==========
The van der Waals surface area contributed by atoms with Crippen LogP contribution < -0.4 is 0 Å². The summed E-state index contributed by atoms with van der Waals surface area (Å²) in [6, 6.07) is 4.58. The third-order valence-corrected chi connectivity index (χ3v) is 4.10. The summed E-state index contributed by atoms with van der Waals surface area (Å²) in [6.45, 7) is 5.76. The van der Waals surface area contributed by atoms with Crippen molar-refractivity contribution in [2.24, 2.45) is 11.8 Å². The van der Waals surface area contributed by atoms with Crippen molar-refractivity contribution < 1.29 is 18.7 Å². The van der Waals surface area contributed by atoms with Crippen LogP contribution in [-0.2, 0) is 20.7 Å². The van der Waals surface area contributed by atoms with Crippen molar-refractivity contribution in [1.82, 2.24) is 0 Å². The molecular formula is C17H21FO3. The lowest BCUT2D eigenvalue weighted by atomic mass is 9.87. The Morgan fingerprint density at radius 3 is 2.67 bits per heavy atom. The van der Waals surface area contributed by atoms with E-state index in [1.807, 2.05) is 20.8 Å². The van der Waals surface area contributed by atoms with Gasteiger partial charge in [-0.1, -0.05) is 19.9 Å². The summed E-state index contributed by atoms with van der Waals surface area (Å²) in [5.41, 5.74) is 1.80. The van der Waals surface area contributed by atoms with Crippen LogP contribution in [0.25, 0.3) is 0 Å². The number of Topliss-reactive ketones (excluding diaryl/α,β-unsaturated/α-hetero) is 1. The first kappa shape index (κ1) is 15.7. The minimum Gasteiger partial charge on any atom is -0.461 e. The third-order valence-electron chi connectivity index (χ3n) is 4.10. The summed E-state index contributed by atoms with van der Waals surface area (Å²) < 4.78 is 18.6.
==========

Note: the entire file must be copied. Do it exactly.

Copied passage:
The van der Waals surface area contributed by atoms with Crippen LogP contribution < -0.4 is 0 Å². The summed E-state index contributed by atoms with van der Waals surface area (Å²) in [6, 6.07) is 4.58. The third-order valence-corrected chi connectivity index (χ3v) is 4.10. The summed E-state index contributed by atoms with van der Waals surface area (Å²) in [6.45, 7) is 5.76. The van der Waals surface area contributed by atoms with Crippen molar-refractivity contribution in [2.24, 2.45) is 11.8 Å². The van der Waals surface area contributed by atoms with Crippen molar-refractivity contribution < 1.29 is 18.7 Å². The van der Waals surface area contributed by atoms with Crippen LogP contribution in [-0.2, 0) is 20.7 Å². The van der Waals surface area contributed by atoms with Crippen molar-refractivity contribution in [1.82, 2.24) is 0 Å². The molecular formula is C17H21FO3. The lowest BCUT2D eigenvalue weighted by atomic mass is 9.87. The Morgan fingerprint density at radius 3 is 2.67 bits per heavy atom. The van der Waals surface area contributed by atoms with E-state index in [1.807, 2.05) is 20.8 Å². The van der Waals surface area contributed by atoms with Gasteiger partial charge in [-0.1, -0.05) is 19.9 Å². The summed E-state index contributed by atoms with van der Waals surface area (Å²) in [5.41, 5.74) is 1.80. The van der Waals surface area contributed by atoms with Crippen LogP contribution in [0.25, 0.3) is 0 Å². The number of Topliss-reactive ketones (excluding diaryl/α,β-unsaturated/α-hetero) is 1. The first kappa shape index (κ1) is 15.7. The minimum Gasteiger partial charge on any atom is -0.461 e. The third-order valence-electron chi connectivity index (χ3n) is 4.10. The summed E-state index contributed by atoms with van der Waals surface area (Å²) < 4.78 is 18.6.